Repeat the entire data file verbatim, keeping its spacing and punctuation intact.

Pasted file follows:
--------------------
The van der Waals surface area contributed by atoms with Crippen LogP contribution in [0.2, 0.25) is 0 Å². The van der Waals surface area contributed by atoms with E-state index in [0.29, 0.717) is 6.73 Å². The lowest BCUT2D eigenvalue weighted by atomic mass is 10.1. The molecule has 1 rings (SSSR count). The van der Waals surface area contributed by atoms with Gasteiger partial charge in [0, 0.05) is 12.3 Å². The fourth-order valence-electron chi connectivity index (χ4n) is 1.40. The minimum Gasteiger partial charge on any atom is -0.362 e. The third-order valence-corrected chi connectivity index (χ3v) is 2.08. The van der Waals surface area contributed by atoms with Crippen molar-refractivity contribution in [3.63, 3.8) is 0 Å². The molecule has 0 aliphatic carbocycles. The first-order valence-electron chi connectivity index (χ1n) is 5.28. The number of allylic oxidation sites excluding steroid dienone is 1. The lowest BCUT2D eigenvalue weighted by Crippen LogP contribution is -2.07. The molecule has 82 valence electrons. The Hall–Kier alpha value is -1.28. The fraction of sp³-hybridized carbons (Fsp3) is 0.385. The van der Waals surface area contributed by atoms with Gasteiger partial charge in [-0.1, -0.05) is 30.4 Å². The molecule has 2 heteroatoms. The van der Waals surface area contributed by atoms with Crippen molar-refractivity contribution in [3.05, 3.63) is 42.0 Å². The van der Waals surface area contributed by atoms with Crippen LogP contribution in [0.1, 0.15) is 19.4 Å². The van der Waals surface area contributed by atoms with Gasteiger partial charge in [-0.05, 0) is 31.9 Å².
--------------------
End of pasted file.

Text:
The van der Waals surface area contributed by atoms with Crippen LogP contribution in [0.2, 0.25) is 0 Å². The van der Waals surface area contributed by atoms with E-state index in [0.29, 0.717) is 6.73 Å². The lowest BCUT2D eigenvalue weighted by atomic mass is 10.1. The molecule has 1 rings (SSSR count). The van der Waals surface area contributed by atoms with Gasteiger partial charge in [0, 0.05) is 12.3 Å². The fourth-order valence-electron chi connectivity index (χ4n) is 1.40. The minimum Gasteiger partial charge on any atom is -0.362 e. The third-order valence-corrected chi connectivity index (χ3v) is 2.08. The van der Waals surface area contributed by atoms with Crippen molar-refractivity contribution in [3.63, 3.8) is 0 Å². The molecule has 0 aliphatic carbocycles. The first-order valence-electron chi connectivity index (χ1n) is 5.28. The number of allylic oxidation sites excluding steroid dienone is 1. The lowest BCUT2D eigenvalue weighted by Crippen LogP contribution is -2.07. The molecule has 82 valence electrons. The Hall–Kier alpha value is -1.28. The fraction of sp³-hybridized carbons (Fsp3) is 0.385. The van der Waals surface area contributed by atoms with Gasteiger partial charge in [-0.1, -0.05) is 30.4 Å². The molecule has 2 heteroatoms. The van der Waals surface area contributed by atoms with Crippen molar-refractivity contribution in [3.05, 3.63) is 42.0 Å². The van der Waals surface area contributed by atoms with Crippen LogP contribution in [0.1, 0.15) is 19.4 Å². The van der Waals surface area contributed by atoms with Gasteiger partial charge in [-0.05, 0) is 31.9 Å².